Kudos to WXOS for pre-empting a lot of local programming this week to carry coverage of the NCAA Tournament, something it has been doing in recent years.
It’s nice when a station does the right thing and sacrifices revenue generated by its own daytime shows in order to bring its listeners a big national event.
“We have had very positive feedback on it in the past,” WXOS program director Chris “Hoss” Neupert said Thursday.
But it’s too bad 101.1 FM doesn’t follow through with something of much more intense interest to many St. Louisans than the first couple days of the college basketball tournament — the baseball postseason.
WXOS often refuses to bump local daytime shows for baseball playoff games. Particularly galling last season was that it aired local jock jabber instead of the contest that determined the American League’s World Series participant. Making matters even more confounding from a local standpoint was that the AL game involved the cross-state Kansas City Royals, who won to reach the World Series for the first time in 29 years.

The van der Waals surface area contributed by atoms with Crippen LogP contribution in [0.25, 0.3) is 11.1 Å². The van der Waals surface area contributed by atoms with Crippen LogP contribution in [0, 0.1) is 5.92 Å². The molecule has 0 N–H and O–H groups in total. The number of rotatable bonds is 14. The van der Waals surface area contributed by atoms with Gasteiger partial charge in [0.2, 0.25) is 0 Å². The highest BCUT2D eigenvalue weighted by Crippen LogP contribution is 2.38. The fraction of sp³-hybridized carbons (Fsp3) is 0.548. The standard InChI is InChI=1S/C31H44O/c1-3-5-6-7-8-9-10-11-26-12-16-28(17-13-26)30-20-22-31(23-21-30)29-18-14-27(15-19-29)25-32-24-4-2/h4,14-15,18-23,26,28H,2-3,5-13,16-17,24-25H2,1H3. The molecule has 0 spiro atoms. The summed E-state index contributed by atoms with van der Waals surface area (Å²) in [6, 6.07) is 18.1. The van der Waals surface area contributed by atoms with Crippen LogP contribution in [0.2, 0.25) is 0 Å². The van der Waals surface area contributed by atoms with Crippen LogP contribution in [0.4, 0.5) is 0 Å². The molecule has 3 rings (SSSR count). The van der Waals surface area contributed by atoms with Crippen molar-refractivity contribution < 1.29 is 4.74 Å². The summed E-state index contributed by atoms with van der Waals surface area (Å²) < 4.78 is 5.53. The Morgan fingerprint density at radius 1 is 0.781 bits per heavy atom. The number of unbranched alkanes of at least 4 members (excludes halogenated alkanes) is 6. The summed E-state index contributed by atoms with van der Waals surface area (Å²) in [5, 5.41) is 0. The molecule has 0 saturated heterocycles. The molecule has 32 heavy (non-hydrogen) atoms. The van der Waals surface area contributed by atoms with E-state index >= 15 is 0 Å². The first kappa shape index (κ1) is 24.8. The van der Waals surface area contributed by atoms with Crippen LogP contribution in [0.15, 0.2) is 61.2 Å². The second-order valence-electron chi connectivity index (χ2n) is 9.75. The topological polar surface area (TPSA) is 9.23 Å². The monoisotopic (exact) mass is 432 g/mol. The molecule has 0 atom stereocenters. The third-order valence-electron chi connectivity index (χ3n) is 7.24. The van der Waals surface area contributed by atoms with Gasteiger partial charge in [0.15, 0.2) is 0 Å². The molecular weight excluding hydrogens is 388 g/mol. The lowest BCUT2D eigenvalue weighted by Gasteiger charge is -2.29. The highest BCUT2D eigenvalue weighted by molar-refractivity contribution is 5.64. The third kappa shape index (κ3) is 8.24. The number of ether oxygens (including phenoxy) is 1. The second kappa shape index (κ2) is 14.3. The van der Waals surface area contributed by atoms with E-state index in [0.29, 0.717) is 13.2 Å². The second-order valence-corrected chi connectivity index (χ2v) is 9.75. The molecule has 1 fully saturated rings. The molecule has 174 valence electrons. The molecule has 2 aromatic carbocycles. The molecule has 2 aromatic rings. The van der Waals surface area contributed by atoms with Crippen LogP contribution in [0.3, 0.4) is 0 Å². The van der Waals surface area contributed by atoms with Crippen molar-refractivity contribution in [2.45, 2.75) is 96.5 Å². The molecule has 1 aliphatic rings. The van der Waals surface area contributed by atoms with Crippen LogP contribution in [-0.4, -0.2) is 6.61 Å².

There was more — the Cardinals still were alive in the National League championship series, so it was possible that the AL contest 101.1 bypassed could have been determining the local club’s World Series foe. And another twist — it could have been setting up a rematch of the controversial I-70 World Series of 1985.
The Cards ended up losing to the Giants, but still it was irritating not to have the game that decided the AL pennant on St. Louis radio.
WXOS is the Rams’ Radio Network flagship station and Neupert said timing is the problem when the baseball playoffs are rolling in October.
Basketball “only really interrupts two days of normal programming on the slowest sports time of year so demand isn’t as overwhelming as it would be at any other point in the year,” he said. “With the fall and football coverage in addition to MLB postseason commitments (and Sunday and Monday night NFL games) baseball is harder to interrupt local programming. But when schedules are released we look at everything to see what is possible.”
Hopefully, that schedule in October can be worked out this year in order to give the legions of local baseball fans the same opportunity a much smaller college basketball fan base has in March.
Credit to STL Today who originally published this article